Tiny Scottish island gets road for first time

Residents on Sanday were unable to access their homes at high tide. PIC: Contributed.
Residents on Sanday were unable to access their homes at high tide. PIC: Contributed.
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The first road has opened on the tiny island of Sanday.

The mile-and-a-half long route was built to replace a track which became submerged during high tide, restricting access for residents.

Sanday, in the Small Isles, has four houses and is home to seven people.

READ MORE: The hidden history of the Small Isles

The island is connected to neighbouring Canna by bridge, with the new road beginning at the Sanday side of the crossing.

The road then runs for about a mile and a half to St Edward’s Church.

READ MORE: When a Hebridean island got its first motor car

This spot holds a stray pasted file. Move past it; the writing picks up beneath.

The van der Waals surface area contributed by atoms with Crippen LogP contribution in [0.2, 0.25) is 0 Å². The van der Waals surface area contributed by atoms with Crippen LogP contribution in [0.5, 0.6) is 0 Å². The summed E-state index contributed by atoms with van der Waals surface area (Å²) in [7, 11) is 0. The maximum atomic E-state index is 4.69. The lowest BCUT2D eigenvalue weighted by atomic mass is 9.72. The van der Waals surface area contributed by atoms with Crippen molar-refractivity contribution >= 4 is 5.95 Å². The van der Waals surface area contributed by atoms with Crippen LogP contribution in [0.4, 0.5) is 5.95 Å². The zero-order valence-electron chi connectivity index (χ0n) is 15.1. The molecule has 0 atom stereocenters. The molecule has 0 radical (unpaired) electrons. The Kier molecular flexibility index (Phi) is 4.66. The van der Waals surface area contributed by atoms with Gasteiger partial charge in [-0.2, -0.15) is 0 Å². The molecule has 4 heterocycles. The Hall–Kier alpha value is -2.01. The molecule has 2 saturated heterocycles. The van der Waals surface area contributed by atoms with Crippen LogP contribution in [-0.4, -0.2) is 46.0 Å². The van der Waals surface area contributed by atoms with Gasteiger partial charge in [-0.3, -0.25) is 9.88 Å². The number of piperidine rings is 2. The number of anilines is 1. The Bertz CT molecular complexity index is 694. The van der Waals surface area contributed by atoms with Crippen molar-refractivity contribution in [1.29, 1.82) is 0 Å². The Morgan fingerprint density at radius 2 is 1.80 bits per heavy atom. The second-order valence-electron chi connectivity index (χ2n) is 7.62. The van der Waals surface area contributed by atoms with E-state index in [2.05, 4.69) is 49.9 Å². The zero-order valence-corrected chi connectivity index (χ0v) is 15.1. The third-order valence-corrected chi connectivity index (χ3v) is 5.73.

The Isle of Canna Community Development Trust raise more than £31,400 through a crowdfunding campaign to pay for the new road, which was built single - handedly by Finlay Crawford of Dingwall.

The National Trust for Scotland, which owns the two islands, also contributed to the cost.

Isebail MacKinnon, from the Isles of Canna Community Development Trust, said: “Before, there was a very rough track that was covered when the tide was high. Now people will be get to and from their houses at any time and it opens up Sanday for visitors, who can now reach the puffins and the lighthouse more easily.

“Economically it is good for Sanday. If people want to offer holiday accommodation, they are not relying on people being able to get onto the islands only at certain times of the day.”